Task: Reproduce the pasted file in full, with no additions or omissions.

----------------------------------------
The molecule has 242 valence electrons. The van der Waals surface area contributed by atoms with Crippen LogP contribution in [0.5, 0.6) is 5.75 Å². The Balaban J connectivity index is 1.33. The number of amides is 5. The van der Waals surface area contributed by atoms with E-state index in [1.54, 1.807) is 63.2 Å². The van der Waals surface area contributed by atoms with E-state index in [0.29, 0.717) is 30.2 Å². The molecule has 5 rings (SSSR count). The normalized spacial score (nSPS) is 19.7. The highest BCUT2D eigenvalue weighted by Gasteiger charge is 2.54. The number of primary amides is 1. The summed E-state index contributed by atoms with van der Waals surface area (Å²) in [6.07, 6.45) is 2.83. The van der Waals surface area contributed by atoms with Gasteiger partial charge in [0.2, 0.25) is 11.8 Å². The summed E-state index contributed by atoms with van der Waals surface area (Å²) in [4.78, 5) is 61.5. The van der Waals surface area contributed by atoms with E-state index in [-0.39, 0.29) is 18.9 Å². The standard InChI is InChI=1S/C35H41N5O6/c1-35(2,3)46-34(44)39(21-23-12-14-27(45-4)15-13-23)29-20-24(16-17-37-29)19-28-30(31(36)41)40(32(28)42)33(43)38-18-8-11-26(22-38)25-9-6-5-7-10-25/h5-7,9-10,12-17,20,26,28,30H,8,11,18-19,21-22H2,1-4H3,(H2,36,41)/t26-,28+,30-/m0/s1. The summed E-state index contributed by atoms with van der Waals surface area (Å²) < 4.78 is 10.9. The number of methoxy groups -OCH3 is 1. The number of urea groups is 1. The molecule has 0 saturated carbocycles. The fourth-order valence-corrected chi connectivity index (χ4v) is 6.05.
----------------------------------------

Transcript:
The molecule has 242 valence electrons. The van der Waals surface area contributed by atoms with Crippen LogP contribution in [0.5, 0.6) is 5.75 Å². The Balaban J connectivity index is 1.33. The number of amides is 5. The van der Waals surface area contributed by atoms with E-state index in [1.54, 1.807) is 63.2 Å². The van der Waals surface area contributed by atoms with E-state index in [0.29, 0.717) is 30.2 Å². The molecule has 5 rings (SSSR count). The normalized spacial score (nSPS) is 19.7. The highest BCUT2D eigenvalue weighted by Gasteiger charge is 2.54. The number of primary amides is 1. The summed E-state index contributed by atoms with van der Waals surface area (Å²) in [6.07, 6.45) is 2.83. The van der Waals surface area contributed by atoms with Gasteiger partial charge in [0.2, 0.25) is 11.8 Å². The summed E-state index contributed by atoms with van der Waals surface area (Å²) in [4.78, 5) is 61.5. The van der Waals surface area contributed by atoms with E-state index in [-0.39, 0.29) is 18.9 Å². The standard InChI is InChI=1S/C35H41N5O6/c1-35(2,3)46-34(44)39(21-23-12-14-27(45-4)15-13-23)29-20-24(16-17-37-29)19-28-30(31(36)41)40(32(28)42)33(43)38-18-8-11-26(22-38)25-9-6-5-7-10-25/h5-7,9-10,12-17,20,26,28,30H,8,11,18-19,21-22H2,1-4H3,(H2,36,41)/t26-,28+,30-/m0/s1. The summed E-state index contributed by atoms with van der Waals surface area (Å²) < 4.78 is 10.9. The number of methoxy groups -OCH3 is 1. The number of urea groups is 1. The molecule has 0 saturated carbocycles. The fourth-order valence-corrected chi connectivity index (χ4v) is 6.05.